3. Get outside help.The biggest thing to remember is  that managing these projects is a full-time job and most people already have full-time jobs. So, hire a dedicated project management team or person to help you. Some people will be the expert on design and construction side; some people have connections with city officials. Utilize a product management team, even if that team is the property manager that leases the building.
  4. Mobilize the team.Investments on this scale are much more doable when you have a team you can trust. It is one thing to have new equipment, but it is the team that truly makes the difference. It comes down to developing a good work culture that fosters entrepreneurialism, smart decision making, and learning on the job.
  5. Take your time with the latest technology.When it comes to selecting the right equipment timing matters. What’s available one year will be different the next, and there are several factors to consider, including automation possibilities, installation and process time, and lean manufacturing best practices..”
  6. Vet the contractors.It is important not to go with established vendors to save time or money. The added benefit can be some new contractors have the motivation to do a good job so they would have opportunities for other equipment or building expansions. It is an opportunity for them and, in the meantime, your company receives the best value, technology, and capability.
  7. Don’t Forget Your Existing Customers.When building in a new location, it’s important to think about your current customer base so you don’t lose a single one in the process. Focus on communicating very early and accurately. Outsourcing to other locations or partner processing companies will help you avoid losing any customers.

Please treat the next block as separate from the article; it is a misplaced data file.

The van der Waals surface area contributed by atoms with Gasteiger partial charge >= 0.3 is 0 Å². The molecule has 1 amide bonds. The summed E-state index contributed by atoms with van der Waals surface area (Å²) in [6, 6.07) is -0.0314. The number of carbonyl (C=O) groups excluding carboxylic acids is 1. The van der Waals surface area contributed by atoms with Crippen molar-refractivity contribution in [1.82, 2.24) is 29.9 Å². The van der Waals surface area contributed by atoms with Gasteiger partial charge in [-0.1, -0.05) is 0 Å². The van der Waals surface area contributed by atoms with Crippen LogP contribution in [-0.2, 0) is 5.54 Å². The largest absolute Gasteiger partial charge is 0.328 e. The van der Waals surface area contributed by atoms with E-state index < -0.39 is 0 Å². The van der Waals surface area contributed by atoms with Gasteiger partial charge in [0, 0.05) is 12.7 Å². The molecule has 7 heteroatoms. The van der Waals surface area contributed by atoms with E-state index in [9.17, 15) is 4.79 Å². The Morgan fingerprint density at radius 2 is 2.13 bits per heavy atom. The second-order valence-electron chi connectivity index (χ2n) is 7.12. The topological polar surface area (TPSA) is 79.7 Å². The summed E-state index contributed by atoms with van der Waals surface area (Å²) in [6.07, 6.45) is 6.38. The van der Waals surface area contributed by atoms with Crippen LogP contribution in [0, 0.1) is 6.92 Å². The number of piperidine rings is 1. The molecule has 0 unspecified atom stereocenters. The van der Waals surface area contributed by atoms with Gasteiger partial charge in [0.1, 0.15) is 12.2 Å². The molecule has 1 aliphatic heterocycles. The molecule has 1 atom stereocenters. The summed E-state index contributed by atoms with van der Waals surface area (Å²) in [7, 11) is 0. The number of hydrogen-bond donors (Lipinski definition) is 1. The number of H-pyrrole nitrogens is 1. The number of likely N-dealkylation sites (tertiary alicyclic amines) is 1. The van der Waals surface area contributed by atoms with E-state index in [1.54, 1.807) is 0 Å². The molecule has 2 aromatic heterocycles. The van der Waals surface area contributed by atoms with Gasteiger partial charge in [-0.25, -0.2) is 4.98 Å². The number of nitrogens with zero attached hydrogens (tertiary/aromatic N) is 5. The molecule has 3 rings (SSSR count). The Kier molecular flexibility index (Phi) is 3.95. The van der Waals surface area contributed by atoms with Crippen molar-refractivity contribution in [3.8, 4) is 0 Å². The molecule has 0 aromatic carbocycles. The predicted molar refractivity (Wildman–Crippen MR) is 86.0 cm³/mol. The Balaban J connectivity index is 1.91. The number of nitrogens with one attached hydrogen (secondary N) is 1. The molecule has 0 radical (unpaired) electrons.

Whether you renovate or build, an efficient, modern warehouse is a massive investment that when done right is usually worth it. Do it smart and you will protect your budget while guaranteeing the IRR. There will always be situations that will happen outside of your control, and you have to factor those unforeseen situations into the time table and budget. Ultimately what’s most important is that you provide a return on investment. It always has to be centered around investment, and keeping the budget under control.

Joey Johnson is currently the Executive Vice President – South Region for Kloeckner Metals. Johnson started in the metals industry right out of college for Edgcomb Metals Company in 1994 as an Inside Sales Representative. Previous experience includes the following: Sales Management, Product Management, Purchasing & Quality Management, and General Manager.

Article may be found: https://www.inddist.com/blog/2017/11/10-tips-building-warehouse-your-company-needs

Steven Nghe
Steven Nghe is currently the Head of Marketing & Communications at Kloeckner Metals. Nghe is a marketing professional with more than 14 years of experience in various environments and industries. His goal is to tell you about the sexy side of steel. Nghe holds a bachelor’s degree in Business Management with a concentration in Marketing from North Carolina State University. Prior to Kloeckner, Nghe worked for Delta Dental, Wells Real Estate Funds, Georgia Institute of Technology and Doosan.